The previous expedition to explore this area was in 1776, by two Spanish priests. They left Santa Fe hoping to discover an easy land route to Monterey, California. They gave up after many months, never reaching California, but documenting the area between the Rockies and California.
These early photographers and painters were the first people who could document the west for the benefit of the people living east. Much of the interest in setting up national parks and preserving the beauty of the west came from viewing these photographs and paintings.
depp is an ............
Those are some amazing pictures.
When I visited the Snake River area, calling it the “Shoshone Falls” was an exaggeration. What I saw was more like the “Shoshone Trickle.” I would love to see the falls sometime.
If you drive the interstate (90 or 94) across the north, you can see some really spectacular scenery.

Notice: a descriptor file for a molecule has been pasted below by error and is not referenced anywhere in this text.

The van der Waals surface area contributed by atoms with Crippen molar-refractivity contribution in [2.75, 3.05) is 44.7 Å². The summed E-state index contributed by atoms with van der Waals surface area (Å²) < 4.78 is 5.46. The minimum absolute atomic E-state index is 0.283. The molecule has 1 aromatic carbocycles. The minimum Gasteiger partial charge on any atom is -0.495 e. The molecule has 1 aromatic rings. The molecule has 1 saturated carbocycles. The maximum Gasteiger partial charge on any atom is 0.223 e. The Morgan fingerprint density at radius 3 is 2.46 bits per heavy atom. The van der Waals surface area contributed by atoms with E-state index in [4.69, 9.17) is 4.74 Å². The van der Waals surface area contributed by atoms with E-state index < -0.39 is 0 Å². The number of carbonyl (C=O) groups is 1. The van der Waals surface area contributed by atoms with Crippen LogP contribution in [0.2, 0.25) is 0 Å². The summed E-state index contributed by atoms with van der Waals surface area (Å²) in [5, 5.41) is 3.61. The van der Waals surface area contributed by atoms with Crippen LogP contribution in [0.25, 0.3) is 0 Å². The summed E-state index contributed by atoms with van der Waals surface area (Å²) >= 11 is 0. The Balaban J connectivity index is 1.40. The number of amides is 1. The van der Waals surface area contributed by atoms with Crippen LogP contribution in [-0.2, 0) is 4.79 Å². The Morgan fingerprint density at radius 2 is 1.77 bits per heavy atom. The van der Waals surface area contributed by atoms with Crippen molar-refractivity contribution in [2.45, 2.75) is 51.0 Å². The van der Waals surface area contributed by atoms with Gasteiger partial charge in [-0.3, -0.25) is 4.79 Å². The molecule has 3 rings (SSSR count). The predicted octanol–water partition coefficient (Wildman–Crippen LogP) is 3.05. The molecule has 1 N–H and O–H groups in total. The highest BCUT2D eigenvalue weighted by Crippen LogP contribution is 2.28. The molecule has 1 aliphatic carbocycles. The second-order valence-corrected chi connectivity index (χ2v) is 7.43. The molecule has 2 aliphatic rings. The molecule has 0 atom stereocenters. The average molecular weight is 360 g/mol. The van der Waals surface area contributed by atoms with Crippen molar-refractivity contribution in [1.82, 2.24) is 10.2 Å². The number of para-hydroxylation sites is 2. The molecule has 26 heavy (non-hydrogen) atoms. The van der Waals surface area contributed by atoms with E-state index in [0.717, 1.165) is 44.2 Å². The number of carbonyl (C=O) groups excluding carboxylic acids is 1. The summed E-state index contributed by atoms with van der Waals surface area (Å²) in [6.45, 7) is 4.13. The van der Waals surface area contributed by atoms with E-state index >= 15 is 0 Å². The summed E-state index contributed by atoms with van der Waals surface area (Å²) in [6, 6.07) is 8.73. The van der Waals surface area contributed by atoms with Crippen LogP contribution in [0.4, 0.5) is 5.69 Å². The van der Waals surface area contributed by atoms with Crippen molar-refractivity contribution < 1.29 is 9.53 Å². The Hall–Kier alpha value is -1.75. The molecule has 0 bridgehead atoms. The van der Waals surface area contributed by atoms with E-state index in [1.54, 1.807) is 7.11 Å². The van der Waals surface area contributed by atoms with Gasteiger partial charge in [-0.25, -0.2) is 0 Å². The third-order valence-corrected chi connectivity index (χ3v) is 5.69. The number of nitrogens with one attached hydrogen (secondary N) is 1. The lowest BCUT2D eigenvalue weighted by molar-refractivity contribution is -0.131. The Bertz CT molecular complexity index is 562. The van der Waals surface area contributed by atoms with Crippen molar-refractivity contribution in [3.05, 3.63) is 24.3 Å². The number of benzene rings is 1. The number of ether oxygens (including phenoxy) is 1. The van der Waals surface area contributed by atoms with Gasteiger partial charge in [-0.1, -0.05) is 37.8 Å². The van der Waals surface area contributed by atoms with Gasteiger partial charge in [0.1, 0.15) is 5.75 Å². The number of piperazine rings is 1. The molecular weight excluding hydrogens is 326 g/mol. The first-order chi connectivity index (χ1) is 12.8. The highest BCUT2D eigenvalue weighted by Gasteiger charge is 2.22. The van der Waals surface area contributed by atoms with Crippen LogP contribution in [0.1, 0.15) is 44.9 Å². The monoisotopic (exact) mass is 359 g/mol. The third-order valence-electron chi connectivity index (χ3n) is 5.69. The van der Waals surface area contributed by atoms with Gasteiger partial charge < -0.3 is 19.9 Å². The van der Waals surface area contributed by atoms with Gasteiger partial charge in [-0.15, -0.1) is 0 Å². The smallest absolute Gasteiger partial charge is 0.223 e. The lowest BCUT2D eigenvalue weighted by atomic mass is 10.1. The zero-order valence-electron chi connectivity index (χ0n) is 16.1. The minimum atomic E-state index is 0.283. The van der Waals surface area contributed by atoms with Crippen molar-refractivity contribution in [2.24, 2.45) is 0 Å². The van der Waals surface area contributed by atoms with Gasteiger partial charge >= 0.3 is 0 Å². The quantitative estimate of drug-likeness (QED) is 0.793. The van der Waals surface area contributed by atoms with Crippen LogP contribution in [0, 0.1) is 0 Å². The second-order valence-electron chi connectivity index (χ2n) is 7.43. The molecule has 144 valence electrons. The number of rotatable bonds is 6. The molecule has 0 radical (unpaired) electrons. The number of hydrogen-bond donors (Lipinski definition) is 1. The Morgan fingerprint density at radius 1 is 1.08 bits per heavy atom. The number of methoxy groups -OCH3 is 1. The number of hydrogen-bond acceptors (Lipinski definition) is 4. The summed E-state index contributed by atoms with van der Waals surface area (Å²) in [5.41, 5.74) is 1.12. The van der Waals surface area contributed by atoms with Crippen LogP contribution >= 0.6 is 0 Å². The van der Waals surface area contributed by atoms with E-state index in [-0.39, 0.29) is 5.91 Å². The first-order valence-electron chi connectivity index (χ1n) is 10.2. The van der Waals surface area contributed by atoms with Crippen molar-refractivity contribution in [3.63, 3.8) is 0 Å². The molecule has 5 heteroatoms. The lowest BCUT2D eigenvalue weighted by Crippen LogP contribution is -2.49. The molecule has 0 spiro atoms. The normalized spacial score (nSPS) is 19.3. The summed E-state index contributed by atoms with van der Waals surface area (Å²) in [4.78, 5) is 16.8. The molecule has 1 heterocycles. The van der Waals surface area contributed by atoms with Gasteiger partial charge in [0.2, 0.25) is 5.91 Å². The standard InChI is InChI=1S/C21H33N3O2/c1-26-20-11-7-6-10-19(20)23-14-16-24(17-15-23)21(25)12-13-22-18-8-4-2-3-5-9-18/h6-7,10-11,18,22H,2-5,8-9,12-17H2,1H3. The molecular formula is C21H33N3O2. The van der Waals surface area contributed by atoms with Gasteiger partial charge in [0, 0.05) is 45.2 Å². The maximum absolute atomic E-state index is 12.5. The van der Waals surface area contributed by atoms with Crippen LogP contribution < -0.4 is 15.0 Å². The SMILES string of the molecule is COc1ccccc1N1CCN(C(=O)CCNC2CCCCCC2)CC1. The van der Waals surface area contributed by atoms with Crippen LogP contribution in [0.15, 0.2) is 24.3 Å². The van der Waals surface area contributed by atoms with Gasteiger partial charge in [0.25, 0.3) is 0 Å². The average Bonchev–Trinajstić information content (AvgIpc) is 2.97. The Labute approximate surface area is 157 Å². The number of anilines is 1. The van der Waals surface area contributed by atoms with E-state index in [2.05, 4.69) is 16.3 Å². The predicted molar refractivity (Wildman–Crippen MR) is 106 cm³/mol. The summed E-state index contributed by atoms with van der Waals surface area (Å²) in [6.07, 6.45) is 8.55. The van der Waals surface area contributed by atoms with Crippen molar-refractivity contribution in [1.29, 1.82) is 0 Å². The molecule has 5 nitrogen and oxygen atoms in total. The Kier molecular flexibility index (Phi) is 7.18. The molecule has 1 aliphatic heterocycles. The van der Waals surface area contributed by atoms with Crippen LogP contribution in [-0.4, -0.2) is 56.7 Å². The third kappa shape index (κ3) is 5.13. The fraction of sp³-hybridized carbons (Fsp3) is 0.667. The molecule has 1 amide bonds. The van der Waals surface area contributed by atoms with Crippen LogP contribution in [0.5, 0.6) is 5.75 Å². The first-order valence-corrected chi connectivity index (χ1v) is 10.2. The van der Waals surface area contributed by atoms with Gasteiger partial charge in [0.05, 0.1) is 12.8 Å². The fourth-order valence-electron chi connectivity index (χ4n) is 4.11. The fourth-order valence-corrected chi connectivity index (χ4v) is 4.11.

I recall my uncle telling me that some of our ancestors served as guides for these wealthy tourists from the East.
The tourist would meet with the locals and ask if they knew of interesting places . They would offer to pay for the tour. They would also ask to be guided to the next settlement further west. Usually by someone who had relatives or acquaintances in that village.
I recognize quite a few of the locations. Scary huh? Love the picture of Pyramid Lake. Which, for those that don’t know, is where the Truckee river ends in it’s flow from Lake Tahoe, which used to be called Lake Bigler. (I just learned that so consider me “new” to the area I guess.)
Haunting and beautiful photographs that capture the wild expanse of the desert Southwest and the lives of a dying people.
Oh, that’s funny....
You guys are such cards....
This disappoint all the pinkos who teach our kids that the West was wall to wall gun violence and massacres perpetrated by evil American settlers.
The resolution in those photos is amazing.
I’m not sure a modern camera could best these.
Thank-you!.....my first big trip out West last year to Colorado, Texas, Wyoming, Utah, Arizona, Texas etc.....and once you get past the cities much of the scenery is still the same as these photos.....very bleak but beautiful.
The photos are amazing. Thanks for posting.